Serious mental illnesses tied to higher risk for heart attack and stroke
By American Heart Association News
People with bipolar disorder, schizophrenia or schizoaffective disorders may have a higher risk for cardiovascular disease at younger ages than those without a serious mental health condition, according to new research.
"Previous research has indicated that people diagnosed with a serious mental illness die 10 to 20 years earlier than the general population, and their leading cause of death is heart disease," Dr. Rebecca C. Rossom said in a news release. She led the study published Wednesday in the Journal of the American Heart Association.
"Our study focused on the contribution of cardiovascular risk factors, such as blood pressure, cholesterol, blood sugar, body mass index and smoking status, to compare overall heart disease risk for people with and without serious mental illness," said Rossom, a senior research investigator in behavioral health at the Center for Chronic Care Innovation at HealthPartners Institute in Minneapolis.
Researchers analyzed health data for 591,257 people ages 18-75 who had been treated at a primary care clinic in Minnesota or Wisconsin between January 2016 and September 2018. About 2% – 11,333 people – were diagnosed with one of three mental illnesses: bipolar disorder, which causes unusual shifts in mood, energy, activity and the ability to focus on day-to-day tasks; schizophrenia, which can cause hallucinations or delusions and a break with reality; or schizoaffective disorder, schizophrenia with major mood episodes.
Researchers used two prediction models to assess the risk of having a heart attack, stroke or cardiovascular death for people with and without a serious mental illness. They used the American College of Cardiology/American Heart Association atherosclerotic cardiovascular risk scoring tool to calculate the 10-year risk for people ages 40-75 and the Framingham Risk Score to calculate the 30-year risk for people ages 18-59.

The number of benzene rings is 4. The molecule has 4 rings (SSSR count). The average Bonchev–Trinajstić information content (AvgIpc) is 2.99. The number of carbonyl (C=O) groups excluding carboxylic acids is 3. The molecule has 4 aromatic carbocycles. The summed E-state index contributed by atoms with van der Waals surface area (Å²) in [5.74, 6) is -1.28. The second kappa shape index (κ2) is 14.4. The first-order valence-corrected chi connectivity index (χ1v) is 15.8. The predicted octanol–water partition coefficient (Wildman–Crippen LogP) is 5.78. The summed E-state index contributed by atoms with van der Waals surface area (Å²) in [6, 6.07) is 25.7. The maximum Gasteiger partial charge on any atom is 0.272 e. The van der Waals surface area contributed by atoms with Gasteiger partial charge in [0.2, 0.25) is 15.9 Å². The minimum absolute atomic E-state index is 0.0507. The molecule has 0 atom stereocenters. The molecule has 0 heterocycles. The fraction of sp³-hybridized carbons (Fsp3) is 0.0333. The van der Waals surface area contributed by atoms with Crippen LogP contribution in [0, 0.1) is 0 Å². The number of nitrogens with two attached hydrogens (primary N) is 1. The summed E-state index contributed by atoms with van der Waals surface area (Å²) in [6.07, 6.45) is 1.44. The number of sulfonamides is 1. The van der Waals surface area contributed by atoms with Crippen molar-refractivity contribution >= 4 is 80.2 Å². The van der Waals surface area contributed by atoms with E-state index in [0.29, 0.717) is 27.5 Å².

Adults with any of the three mental disorders were slightly more likely than those without to develop cardiovascular disease within a decade – nearly 9.5% compared to 8%. At the 30-year mark, cardiovascular risk for people in the highest-risk group with a serious mental illness was more than double that of people without – 25% compared to 11%.
The higher risk level associated with a serious mental illness was already evident in adults under the age of 35, researchers found.
"Even at younger ages, people with serious mental illness had a higher risk of heart disease than their peers, which highlights the importance of addressing cardiovascular risk factors for these individuals as early as possible," Rossom said.
The added risk may be tied to cardiovascular risk factors. Those with serious mental illnesses were more likely to be current smokers and to have obesity, diabetes or high blood pressure.
People with bipolar disorder had the highest 10-year risk for cardiovascular disease compared to their peers with schizophrenia and schizoaffective disorder. People with schizoaffective disorder had the highest 30-year risk.
"We encourage health care systems and clinicians to use the 30-year cardiovascular risk estimates for young adults with serious mental illness, as these may be used starting at age 18," Rossom said. "Right now, estimates of 10-year heart disease risk are used most frequently, and they cannot be applied until people are at least 40 years old, which is too late to start addressing heart disease risk in people with serious mental illness."
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